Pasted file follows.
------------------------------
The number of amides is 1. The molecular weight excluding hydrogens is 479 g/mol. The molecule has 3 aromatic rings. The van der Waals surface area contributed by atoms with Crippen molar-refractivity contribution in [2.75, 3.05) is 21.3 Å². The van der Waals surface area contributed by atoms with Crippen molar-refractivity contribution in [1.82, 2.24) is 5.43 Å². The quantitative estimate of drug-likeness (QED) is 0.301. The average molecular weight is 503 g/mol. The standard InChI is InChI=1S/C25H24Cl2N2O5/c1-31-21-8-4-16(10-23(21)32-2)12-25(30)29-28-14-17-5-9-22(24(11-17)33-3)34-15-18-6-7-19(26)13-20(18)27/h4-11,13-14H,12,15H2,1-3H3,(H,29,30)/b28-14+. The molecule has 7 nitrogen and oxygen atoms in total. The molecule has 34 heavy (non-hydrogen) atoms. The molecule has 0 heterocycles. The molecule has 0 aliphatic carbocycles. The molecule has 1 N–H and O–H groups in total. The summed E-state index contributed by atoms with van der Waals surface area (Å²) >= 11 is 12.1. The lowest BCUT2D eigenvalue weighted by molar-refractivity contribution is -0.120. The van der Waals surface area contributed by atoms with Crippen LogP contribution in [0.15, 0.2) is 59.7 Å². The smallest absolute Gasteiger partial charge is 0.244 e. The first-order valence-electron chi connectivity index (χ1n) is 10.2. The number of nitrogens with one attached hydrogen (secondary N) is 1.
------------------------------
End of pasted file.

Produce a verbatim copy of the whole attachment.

The number of amides is 1. The molecular weight excluding hydrogens is 479 g/mol. The molecule has 3 aromatic rings. The van der Waals surface area contributed by atoms with Crippen molar-refractivity contribution in [2.75, 3.05) is 21.3 Å². The van der Waals surface area contributed by atoms with Crippen molar-refractivity contribution in [1.82, 2.24) is 5.43 Å². The quantitative estimate of drug-likeness (QED) is 0.301. The average molecular weight is 503 g/mol. The standard InChI is InChI=1S/C25H24Cl2N2O5/c1-31-21-8-4-16(10-23(21)32-2)12-25(30)29-28-14-17-5-9-22(24(11-17)33-3)34-15-18-6-7-19(26)13-20(18)27/h4-11,13-14H,12,15H2,1-3H3,(H,29,30)/b28-14+. The molecule has 7 nitrogen and oxygen atoms in total. The molecule has 34 heavy (non-hydrogen) atoms. The molecule has 0 heterocycles. The molecule has 0 aliphatic carbocycles. The molecule has 1 N–H and O–H groups in total. The summed E-state index contributed by atoms with van der Waals surface area (Å²) >= 11 is 12.1. The lowest BCUT2D eigenvalue weighted by molar-refractivity contribution is -0.120. The van der Waals surface area contributed by atoms with Crippen LogP contribution in [0.15, 0.2) is 59.7 Å². The smallest absolute Gasteiger partial charge is 0.244 e. The first-order valence-electron chi connectivity index (χ1n) is 10.2. The number of nitrogens with one attached hydrogen (secondary N) is 1.